- Exponential Increase: The complexity of the solution space increases exponentially with the number of tasks and resources.
- Symmetry: Many schedules are equivalent, causing redundancy.
- Degeneracy: Many solutions have the same objective value, complicating the solver's task.
- Weak Linear Programming (LP) Relaxation: The LP relaxation of these problems is generally weak, making it hard for branch and bound methods to effectively improve bounds.

**Three Advanced Techniques**

One of the strengths of optimization is that it allows flexibility. For complex scheduling applications, we have developed alternatives to MIP modeling to achieve high-quality performance.

1. Schedule Generation

This approach shifts complexity from the solver to a rules engine, generating many feasible schedules for each asset. The schedules are then evaluated to ensure each asset and resource is used optimally. In practice, the schedule generation process involves two phases:

- Generation: For each asset, we generate a set of feasible schedules using a recursive technique and rules-based approach.
- Optimization: Solve a simplified MIP to ensure each asset is used only once and each resource appears in one schedule.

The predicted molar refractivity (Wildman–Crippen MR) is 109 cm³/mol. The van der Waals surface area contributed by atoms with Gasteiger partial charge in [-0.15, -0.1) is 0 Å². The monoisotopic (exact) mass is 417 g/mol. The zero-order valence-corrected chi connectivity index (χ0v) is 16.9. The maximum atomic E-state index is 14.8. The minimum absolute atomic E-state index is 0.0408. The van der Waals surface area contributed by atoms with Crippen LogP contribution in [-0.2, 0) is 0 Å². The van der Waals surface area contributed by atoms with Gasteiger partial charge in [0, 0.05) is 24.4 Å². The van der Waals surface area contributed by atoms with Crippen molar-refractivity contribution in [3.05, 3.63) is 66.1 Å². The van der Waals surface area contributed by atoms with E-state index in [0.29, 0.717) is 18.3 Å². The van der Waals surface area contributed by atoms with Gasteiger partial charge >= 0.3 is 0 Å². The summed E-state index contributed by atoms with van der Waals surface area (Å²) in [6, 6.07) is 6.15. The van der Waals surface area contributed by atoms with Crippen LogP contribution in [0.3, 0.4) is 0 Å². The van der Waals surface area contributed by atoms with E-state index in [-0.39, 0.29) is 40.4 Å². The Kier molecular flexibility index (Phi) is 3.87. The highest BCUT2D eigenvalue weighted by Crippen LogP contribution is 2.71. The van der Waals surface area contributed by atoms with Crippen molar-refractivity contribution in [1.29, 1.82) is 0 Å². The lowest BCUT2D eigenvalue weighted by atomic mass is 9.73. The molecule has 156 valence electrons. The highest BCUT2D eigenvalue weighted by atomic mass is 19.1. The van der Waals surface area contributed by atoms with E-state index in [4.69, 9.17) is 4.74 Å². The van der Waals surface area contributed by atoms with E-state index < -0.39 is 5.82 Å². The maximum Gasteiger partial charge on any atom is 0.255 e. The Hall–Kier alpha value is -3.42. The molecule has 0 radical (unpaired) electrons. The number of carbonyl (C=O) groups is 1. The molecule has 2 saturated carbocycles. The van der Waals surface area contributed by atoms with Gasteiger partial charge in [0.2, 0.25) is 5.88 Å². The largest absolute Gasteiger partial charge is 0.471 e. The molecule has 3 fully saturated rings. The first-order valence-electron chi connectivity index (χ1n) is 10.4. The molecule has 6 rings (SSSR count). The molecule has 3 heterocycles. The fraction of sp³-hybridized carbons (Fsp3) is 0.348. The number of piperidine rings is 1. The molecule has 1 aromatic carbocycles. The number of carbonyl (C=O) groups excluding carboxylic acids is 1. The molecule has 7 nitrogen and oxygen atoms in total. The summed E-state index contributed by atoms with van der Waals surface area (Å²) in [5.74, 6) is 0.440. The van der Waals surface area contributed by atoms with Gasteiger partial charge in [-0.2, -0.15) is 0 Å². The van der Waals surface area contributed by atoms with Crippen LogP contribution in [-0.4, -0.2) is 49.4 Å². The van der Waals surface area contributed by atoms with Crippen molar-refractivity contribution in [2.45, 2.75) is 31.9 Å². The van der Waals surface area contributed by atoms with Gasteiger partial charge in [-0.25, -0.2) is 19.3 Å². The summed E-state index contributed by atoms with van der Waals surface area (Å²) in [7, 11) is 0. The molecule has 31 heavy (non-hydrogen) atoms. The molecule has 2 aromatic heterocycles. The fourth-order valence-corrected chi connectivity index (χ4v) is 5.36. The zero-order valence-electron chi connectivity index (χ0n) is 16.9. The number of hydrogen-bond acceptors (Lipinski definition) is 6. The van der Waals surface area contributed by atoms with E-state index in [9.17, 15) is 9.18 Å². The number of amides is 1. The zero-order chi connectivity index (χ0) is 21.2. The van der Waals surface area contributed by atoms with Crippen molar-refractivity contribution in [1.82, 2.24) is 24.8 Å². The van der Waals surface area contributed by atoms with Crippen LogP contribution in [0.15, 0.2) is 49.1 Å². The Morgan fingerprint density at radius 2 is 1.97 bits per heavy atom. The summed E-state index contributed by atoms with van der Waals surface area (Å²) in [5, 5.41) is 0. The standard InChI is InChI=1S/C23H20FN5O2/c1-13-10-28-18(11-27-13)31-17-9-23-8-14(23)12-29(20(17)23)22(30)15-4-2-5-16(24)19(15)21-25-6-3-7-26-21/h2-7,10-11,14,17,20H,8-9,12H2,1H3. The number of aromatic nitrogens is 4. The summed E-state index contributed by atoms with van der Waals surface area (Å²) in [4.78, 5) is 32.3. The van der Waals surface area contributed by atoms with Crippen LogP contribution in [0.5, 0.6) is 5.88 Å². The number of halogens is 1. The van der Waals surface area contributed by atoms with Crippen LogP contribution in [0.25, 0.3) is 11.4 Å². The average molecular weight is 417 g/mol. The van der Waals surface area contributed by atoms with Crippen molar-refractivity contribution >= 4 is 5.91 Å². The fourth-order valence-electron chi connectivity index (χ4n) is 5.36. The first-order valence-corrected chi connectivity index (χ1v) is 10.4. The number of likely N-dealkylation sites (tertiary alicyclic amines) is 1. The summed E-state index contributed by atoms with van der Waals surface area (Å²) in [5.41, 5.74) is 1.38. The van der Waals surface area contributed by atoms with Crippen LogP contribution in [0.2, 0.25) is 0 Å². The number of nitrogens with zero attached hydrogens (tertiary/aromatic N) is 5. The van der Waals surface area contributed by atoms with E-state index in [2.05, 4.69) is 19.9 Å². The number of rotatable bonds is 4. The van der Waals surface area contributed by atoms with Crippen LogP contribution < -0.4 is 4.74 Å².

At Princeton we applied schedule generation successfully for a fractional airline that faced issues with inaccurate maintenance data, which affected trip assignments. By creating "strings" of flights that were feasible for a crew, we helped the airline improve scheduling accuracy. The model allowed for altering flight start times to optimize schedules, and additional capacity for subcontracted flights was integrated to handle aircraft availability issues. This solution involved creating fake "tails" for flights and adding slack costs to manage capacity effectively.

For a bulk chemical trucking carrier, we developed a scheduling solution for active orders, tankers, and drivers over a rolling horizon. The solution process involved generating trailer routes, solving combined trailer-driver models, and optimizing tank wash options. This approach resulted in a highly efficient scheduling system that was a finalist for the INFORMS Daniel H. Wagner Prize for Excellence. (See __ https://pubsonline.informs.org/doi/10.1287/inte.2018.0956__.)